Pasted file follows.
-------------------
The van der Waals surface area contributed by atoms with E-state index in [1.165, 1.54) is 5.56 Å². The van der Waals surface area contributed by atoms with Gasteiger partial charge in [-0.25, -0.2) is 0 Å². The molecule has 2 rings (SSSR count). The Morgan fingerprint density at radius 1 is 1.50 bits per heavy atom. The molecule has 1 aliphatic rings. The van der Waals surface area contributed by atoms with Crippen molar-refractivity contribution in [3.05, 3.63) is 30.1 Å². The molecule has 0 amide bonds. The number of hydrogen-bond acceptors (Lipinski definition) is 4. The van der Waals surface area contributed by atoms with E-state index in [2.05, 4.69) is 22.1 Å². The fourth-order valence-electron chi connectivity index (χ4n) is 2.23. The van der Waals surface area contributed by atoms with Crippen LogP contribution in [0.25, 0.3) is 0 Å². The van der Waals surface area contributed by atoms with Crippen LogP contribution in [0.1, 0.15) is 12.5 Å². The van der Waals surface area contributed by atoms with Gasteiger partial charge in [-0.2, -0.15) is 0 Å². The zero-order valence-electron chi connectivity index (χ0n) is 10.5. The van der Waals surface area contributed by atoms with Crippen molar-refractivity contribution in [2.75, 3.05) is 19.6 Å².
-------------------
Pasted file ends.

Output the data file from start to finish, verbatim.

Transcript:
The van der Waals surface area contributed by atoms with E-state index in [1.165, 1.54) is 5.56 Å². The van der Waals surface area contributed by atoms with Gasteiger partial charge in [-0.25, -0.2) is 0 Å². The molecule has 2 rings (SSSR count). The Morgan fingerprint density at radius 1 is 1.50 bits per heavy atom. The molecule has 1 aliphatic rings. The van der Waals surface area contributed by atoms with Crippen molar-refractivity contribution in [3.05, 3.63) is 30.1 Å². The molecule has 0 amide bonds. The number of hydrogen-bond acceptors (Lipinski definition) is 4. The van der Waals surface area contributed by atoms with E-state index in [2.05, 4.69) is 22.1 Å². The fourth-order valence-electron chi connectivity index (χ4n) is 2.23. The van der Waals surface area contributed by atoms with Crippen LogP contribution in [0.25, 0.3) is 0 Å². The van der Waals surface area contributed by atoms with Crippen LogP contribution in [0.1, 0.15) is 12.5 Å². The van der Waals surface area contributed by atoms with Gasteiger partial charge in [-0.2, -0.15) is 0 Å². The zero-order valence-electron chi connectivity index (χ0n) is 10.5. The van der Waals surface area contributed by atoms with Crippen molar-refractivity contribution in [2.75, 3.05) is 19.6 Å².